Larry Bird isn't walking through that door.
Unless, of course, you're the Indiana Pacers.
As we're all well aware, Bird has been a part of the Pacers organization for quite some time, as head coach from 1997-2000, and president of the organization since 2003.
For Celtics fans, Bird will always be remembered as truly one of the greatest Celtics to ever put on the jersey, and one of the greatest NBA players of all time. He was the definition of a Celtic, and embodied everything good about old school basketball.
But who is Bird to current Pacers? These are the guys who Bird has singlehandedly chosen to represent and play for his team.
After years of cellar dwelling, it looks like Bird has assembled a legitimate team, one that was certainly too much for the Celtics to handle Friday night.
And while Bird can take credit for assembling the team, by all accounts he's not trying to coach them too. Bird is much more of a very constant presence than voice.
"Larry's great. If I wanted to go the whole season without having a conversation with him I could do that," Pacers coach Frank Vogel said with a smile. "He believes in letting his coaches coach, but he's a heck of a resource and I call him frequently and he's got some great stories, great experience both as a player and as a coach, and he's a big part of what we're doing."
So how did Vogel explain Bird's role in the team's success?
"He's like Darth Vader. He walks in the room and he has a presence, everybody feels him. So they know he's there. And he grabs guys too individually and he says, ‘You're not pulling your weight.' ‘You are.' ‘Try this.' ‘Try that.' He'll work with guys. He sort of mentors them, he mentors me; he's a big part of what we're doing."
Bird's presence is clearly felt throughout, as each and every Pacers player talked about how he's at every practice. As Vogel said, Bird doesn't say much, but when he does you can bet it sticks.
"He's a man of few words," Roy Hibbert agreed. "He'll come in and he'll just say, ‘We need to pass the ball to the open guy, set screens better,' and that's all he'll say, but the way he says it, everybody listens.
"It's Larry Legend. Whatever he says you do because he's been through the grind. I always respect people who have been through what I'm going through. I've only been from A to B, he's been from A to Z so whatever he says I listen."
Another guy who listened to Bird was newly signed power forward David West, sought after by Danny Ainge and the Celtics too.
West was one of the highly coveted free agents going into the 2011 season, and Bird was more aggressive than anyone else in landing him. That attention stuck with West, and ultimately - along with other factors - led to him choosing the Pacers.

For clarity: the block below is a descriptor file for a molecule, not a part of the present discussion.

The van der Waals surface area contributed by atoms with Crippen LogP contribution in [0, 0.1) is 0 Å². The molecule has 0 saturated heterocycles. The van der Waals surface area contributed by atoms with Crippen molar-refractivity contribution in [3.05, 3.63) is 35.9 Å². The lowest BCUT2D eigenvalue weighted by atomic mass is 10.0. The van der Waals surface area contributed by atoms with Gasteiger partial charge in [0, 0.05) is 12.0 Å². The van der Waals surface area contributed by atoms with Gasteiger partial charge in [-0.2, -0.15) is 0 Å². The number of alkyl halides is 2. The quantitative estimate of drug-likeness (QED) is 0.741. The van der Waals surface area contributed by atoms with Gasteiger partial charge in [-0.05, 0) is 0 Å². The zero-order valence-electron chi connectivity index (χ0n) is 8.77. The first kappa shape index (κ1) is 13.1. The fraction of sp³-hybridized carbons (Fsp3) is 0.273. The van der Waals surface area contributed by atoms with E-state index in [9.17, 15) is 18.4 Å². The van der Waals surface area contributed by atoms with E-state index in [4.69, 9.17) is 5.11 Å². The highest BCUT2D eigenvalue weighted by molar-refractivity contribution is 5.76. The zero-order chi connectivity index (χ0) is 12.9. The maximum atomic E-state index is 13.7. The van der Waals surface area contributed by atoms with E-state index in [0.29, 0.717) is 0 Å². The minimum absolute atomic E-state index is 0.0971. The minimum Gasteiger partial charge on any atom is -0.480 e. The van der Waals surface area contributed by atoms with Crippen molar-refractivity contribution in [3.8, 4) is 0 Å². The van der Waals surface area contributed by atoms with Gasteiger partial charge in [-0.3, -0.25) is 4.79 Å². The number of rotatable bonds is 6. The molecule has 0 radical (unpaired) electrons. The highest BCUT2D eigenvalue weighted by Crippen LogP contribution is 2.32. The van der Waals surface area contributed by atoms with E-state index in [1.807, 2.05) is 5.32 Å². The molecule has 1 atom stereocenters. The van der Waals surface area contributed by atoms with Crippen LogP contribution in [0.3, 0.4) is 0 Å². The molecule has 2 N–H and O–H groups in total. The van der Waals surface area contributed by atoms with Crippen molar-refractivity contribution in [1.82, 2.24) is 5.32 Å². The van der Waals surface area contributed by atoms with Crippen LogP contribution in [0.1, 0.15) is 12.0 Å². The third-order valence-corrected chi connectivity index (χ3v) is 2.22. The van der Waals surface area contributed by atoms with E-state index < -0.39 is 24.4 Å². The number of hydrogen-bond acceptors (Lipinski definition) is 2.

"Well he was one of the first people I spoke to about getting here, and knowing the type of basketball mind he is, he's trying to build a solid ball club," West told CelticsBlog. "Obviously I have to respect what he was as a ball player, respect what he did."
It's one thing to be wanted, but to be wanted by someone like Bird means a little something more to West.
"Yeah, it was cool," he said. "I mean, I met him before. But after speaking to him and hearing what he thought of me as a ball player I thought was pretty good, and again I just thought that this was a good situation for me."
So did Larry steal West from Danny and the Celtics? Not quite. West said that the reports of his coming to Boston were greatly exaggerated, but he also said that with Bird on the other end of the phone, the attraction towards Indy was greater, and could be for other free agents too.
"Maybe in a way. Because you know he's a great basketball mind. He has a vision for what he wants this team to be, and he's trying to find the pieces to get it here."
Bird also added guard George Hill to the mix this season. The Pacers traded the draft rights to No. 15 pick Kawhi Leonard and two other players for the Spurs' Hill in this year's draft, and it hasn't taken Hill long to realize what Bird wants.
"He's just trying to bring his toughness mentality,"
Hill told CelticsBlog. "We remember him playing for Boston and the edge he brought to the game - him and Magic. Just bringing that mental toughness and that winning mentality to the game and that's what we try to do now."
Hill doesn't remember watching Bird play live - he was born in 1986 - but thanks to Vogel, the team got to see Bird in his heyday - which is where Hill most likely was introduced to that toughness and edge.
"Quite frankly, I showed our guys a tape from the Magic vs. Larry video that they all did, talk about how they played the game rough physically," Vogel said. "Showed some of his fights and stuff. I'm not encouraging fighting, but I'm looking for our team to sort of establish an identity, and our identity is right upstairs from where we're working everyday. Play the game hard, physicality, hustle, and selfless passing, and that's what we're starting to become."
Yup, even to this day, Bird continues to make the players around him that much better. With a young core of West, Hibbert, Hill, Tyler Hansbrough, Paul George, Darren Collison, and veteran Danny Granger, things are looking up.